One of the most contentious points in the politics of the USA is how any potential president will deal with foreign policy. As was outlined in the last post on this site, the threats from states and NSAs outside of the United States remains strong and therefore in the upcoming election it’s important to know where both of the candidates stand with regard to their foreign policy.
We know that President Obama plans to stick to the proposed and currently underway timetable of troops leaving Afghanistan very soon, something his Republican counterpart Mitt Romney looks set to stick to also. However, the two men may have very different views on other key areas of foreign policy that could play a key role in the voting come election day. Romney’s recent outbursts about the state of affairs in the middle east may seem as though it will be bad for his campaign, but as AboutPolitics.co.uk outlines, perhaps the gaffe will not cost him and indeed actually make him closer to Republican voters that believe in this ‘straight talking candidate’?
While this may draw him closer to conservative voters in the United States, surely a President with this attitude towards Israel, Iran and the rest of the Middle-Eastern countries cannot be good for American foreign policy and where the country may lead organizations such as Nato further down the line?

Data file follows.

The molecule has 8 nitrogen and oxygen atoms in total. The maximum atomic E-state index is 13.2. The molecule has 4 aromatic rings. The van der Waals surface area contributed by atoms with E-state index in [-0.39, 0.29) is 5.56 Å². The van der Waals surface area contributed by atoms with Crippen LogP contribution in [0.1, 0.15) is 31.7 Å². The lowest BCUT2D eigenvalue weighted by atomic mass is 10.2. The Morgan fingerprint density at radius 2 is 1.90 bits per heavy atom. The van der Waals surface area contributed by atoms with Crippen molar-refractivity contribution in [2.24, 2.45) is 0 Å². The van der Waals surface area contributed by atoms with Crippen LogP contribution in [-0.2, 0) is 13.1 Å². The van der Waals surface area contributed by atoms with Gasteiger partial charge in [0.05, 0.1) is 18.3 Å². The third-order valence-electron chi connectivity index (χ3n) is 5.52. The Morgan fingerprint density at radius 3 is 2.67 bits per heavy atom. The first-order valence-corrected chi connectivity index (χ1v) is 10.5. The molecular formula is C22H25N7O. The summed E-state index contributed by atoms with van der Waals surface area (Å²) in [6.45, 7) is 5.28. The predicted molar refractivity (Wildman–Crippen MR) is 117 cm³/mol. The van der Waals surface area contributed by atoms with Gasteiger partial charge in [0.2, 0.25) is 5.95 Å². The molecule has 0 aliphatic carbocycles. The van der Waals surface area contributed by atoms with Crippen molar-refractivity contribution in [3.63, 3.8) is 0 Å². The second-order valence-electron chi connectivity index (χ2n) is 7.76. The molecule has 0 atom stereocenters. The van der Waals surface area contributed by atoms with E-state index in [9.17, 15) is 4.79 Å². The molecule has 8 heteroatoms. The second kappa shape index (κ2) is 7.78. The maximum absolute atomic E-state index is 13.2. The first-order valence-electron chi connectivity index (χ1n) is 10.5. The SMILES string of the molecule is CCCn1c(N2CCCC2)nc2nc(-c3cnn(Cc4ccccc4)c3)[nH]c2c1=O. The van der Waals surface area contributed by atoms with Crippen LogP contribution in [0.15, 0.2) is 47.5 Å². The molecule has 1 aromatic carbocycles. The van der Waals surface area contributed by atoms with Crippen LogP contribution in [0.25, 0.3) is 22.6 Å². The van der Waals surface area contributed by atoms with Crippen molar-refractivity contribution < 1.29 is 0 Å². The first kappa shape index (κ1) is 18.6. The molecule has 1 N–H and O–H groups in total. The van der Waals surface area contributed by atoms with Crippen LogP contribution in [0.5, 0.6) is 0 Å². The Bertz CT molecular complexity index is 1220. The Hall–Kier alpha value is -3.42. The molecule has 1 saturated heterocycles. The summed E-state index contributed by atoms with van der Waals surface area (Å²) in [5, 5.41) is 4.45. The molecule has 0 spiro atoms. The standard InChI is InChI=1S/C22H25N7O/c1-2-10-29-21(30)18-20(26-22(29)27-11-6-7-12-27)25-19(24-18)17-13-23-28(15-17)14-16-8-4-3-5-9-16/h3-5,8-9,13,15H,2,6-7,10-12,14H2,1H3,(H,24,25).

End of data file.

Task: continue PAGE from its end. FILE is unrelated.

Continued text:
Although a Republican candidate is likely to push for a hard-line on Foreign Policy, perhaps the election of Romney would have negative impacts for the USA with regards to how they come across to the rest of the world, particularly those who hold influence in the Middle East….
In other news, the USA looks set to remove Iranian group Mujahideen-e Khalq from its blacklist of Terror Groups around the world. The group has a history of terrorism in the 1970s and was put on the blacklist in 1997, however, since then it has renounced it’s violence and therefore Secretary of State Hilary Clinton looks set to recommend that they are removed from the list.